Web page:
Just like its characteristic white-sailed Opera House, Sydney seems to cruise effortlessly through nights and days filled with myriad entertainment opportunities, sophisticated shopping, memorable museums, and strings of beautiful beaches. Visitors find it exhausting to take it all in, even though the tourist precinct where most of the interesting attractions are to be found is concentrated in quite a small area around the downtown waterfront and harbour area.
The fact that Sydney is a thriving seaport and industrial city has been cleverly concealed behind attractive pleasure and leisure grounds and residential suburbs, making full use of the scenic, watery geographical location. The harbour area is dominated by the span of one of the world's largest arched bridges, backed by towering skyscrapers. It is all a far cry from the remote penal colony established by the British back in 1788.
Another plus for visitors is that compared to most big cities Sydney offers excellent, reasonably priced food, accommodation and public transport. The city also has an excellent suburban rail network, with its hub at Circular Quay in the city centre, and full use is made of the waterways with ferries and passenger jet boats plying to and from various points.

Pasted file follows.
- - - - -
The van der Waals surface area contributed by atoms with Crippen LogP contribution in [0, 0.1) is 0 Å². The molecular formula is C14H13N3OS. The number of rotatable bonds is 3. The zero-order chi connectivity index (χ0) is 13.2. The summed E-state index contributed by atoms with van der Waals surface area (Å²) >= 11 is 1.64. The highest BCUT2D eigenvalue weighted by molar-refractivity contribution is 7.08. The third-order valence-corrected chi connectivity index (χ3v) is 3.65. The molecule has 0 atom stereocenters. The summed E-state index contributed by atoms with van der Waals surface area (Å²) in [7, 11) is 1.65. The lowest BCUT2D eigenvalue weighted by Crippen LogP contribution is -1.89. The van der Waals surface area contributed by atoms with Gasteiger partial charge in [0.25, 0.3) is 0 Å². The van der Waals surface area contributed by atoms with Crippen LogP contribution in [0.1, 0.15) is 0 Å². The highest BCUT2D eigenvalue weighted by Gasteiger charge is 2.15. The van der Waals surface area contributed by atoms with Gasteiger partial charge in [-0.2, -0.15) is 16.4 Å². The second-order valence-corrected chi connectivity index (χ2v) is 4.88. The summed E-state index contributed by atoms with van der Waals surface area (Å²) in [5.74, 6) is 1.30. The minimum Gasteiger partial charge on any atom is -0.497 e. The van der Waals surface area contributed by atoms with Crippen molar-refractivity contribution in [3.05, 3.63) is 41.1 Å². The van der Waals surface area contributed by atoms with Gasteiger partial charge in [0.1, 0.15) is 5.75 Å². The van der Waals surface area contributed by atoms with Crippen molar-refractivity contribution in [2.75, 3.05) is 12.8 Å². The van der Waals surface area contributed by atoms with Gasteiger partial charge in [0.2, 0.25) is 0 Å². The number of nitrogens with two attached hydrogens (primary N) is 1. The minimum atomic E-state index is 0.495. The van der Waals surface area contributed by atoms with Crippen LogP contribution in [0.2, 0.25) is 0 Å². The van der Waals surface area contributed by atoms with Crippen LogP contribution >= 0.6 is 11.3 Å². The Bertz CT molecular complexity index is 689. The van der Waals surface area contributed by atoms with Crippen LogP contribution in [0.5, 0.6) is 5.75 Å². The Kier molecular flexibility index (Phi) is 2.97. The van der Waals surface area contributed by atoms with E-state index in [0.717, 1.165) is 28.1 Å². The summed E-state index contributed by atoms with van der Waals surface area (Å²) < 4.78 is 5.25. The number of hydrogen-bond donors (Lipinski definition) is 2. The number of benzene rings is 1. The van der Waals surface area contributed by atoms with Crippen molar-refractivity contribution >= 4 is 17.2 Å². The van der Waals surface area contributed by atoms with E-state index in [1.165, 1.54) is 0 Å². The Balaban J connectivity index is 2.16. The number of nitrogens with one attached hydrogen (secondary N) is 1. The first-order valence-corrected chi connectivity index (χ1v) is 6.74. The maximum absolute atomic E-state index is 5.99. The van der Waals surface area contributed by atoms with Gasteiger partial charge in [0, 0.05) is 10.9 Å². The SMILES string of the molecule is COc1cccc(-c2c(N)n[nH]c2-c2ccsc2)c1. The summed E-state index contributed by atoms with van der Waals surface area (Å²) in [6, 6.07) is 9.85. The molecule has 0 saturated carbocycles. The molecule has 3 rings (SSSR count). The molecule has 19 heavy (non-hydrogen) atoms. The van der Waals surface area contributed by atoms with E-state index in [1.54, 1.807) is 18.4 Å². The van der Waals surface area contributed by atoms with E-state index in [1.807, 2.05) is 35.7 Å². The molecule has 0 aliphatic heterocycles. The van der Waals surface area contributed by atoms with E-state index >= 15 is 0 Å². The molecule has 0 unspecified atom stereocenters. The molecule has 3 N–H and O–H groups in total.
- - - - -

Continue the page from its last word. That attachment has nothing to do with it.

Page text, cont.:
Australia's second-largest city, Melbourne, capital of Victoria, is the most European in style with trams rattling through streets past Victorian buildings, parks and outdoor cafes. The city centre is laid out in a simple grid pattern, the long, wide north-south streets gently sloping down to the Yarra River, crossed by a mix of narrow lanes, and the main shopping streets such as Bourke and Collins Streets. The CBD is easily navigable by foot, and if a rest is needed after a session of sightseeing or shopping there are numerous parks nearby, such as the Royal Botanical Gardens, Fitzroy Gardens and Carlton Gardens. Alternatively, you can take one of Melbourne's signature attractions, a tram. The burgundy-coloured City Circle tram is free, and is a good way to get your bearings as well as explore the inner city, while for those wanting to go further afield the tram network extends about 10 miles (15km) into the Melbourne suburbs.